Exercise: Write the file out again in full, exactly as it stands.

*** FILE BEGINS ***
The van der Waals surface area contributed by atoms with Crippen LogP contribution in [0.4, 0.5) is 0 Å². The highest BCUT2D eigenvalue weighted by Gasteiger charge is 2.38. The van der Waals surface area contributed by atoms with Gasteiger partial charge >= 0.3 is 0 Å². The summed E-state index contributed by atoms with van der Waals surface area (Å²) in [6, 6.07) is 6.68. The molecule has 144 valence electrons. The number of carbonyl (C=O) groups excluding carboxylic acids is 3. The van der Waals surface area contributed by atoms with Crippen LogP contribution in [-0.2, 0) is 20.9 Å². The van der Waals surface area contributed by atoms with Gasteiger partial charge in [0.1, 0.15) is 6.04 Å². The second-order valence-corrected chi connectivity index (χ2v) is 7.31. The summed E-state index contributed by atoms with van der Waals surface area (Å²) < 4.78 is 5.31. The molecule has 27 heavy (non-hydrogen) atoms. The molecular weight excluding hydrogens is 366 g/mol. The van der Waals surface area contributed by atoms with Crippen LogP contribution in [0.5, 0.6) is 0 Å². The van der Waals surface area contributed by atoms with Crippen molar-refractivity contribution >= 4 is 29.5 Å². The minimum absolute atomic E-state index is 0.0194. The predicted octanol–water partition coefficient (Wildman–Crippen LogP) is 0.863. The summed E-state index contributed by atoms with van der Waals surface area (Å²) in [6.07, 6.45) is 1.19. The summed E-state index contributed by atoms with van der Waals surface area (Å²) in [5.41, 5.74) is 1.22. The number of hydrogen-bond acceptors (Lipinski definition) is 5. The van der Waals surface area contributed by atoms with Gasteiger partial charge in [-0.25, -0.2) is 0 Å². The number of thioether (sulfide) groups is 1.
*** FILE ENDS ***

The van der Waals surface area contributed by atoms with Crippen LogP contribution in [0.4, 0.5) is 0 Å². The highest BCUT2D eigenvalue weighted by Gasteiger charge is 2.38. The van der Waals surface area contributed by atoms with Gasteiger partial charge >= 0.3 is 0 Å². The summed E-state index contributed by atoms with van der Waals surface area (Å²) in [6, 6.07) is 6.68. The molecule has 144 valence electrons. The number of carbonyl (C=O) groups excluding carboxylic acids is 3. The van der Waals surface area contributed by atoms with Crippen LogP contribution in [-0.2, 0) is 20.9 Å². The van der Waals surface area contributed by atoms with Gasteiger partial charge in [0.1, 0.15) is 6.04 Å². The second-order valence-corrected chi connectivity index (χ2v) is 7.31. The summed E-state index contributed by atoms with van der Waals surface area (Å²) < 4.78 is 5.31. The molecule has 27 heavy (non-hydrogen) atoms. The molecular weight excluding hydrogens is 366 g/mol. The van der Waals surface area contributed by atoms with Crippen LogP contribution in [0.5, 0.6) is 0 Å². The van der Waals surface area contributed by atoms with Crippen molar-refractivity contribution >= 4 is 29.5 Å². The minimum absolute atomic E-state index is 0.0194. The predicted octanol–water partition coefficient (Wildman–Crippen LogP) is 0.863. The summed E-state index contributed by atoms with van der Waals surface area (Å²) in [6.07, 6.45) is 1.19. The summed E-state index contributed by atoms with van der Waals surface area (Å²) in [5.41, 5.74) is 1.22. The number of hydrogen-bond acceptors (Lipinski definition) is 5. The van der Waals surface area contributed by atoms with Gasteiger partial charge in [-0.25, -0.2) is 0 Å². The number of thioether (sulfide) groups is 1.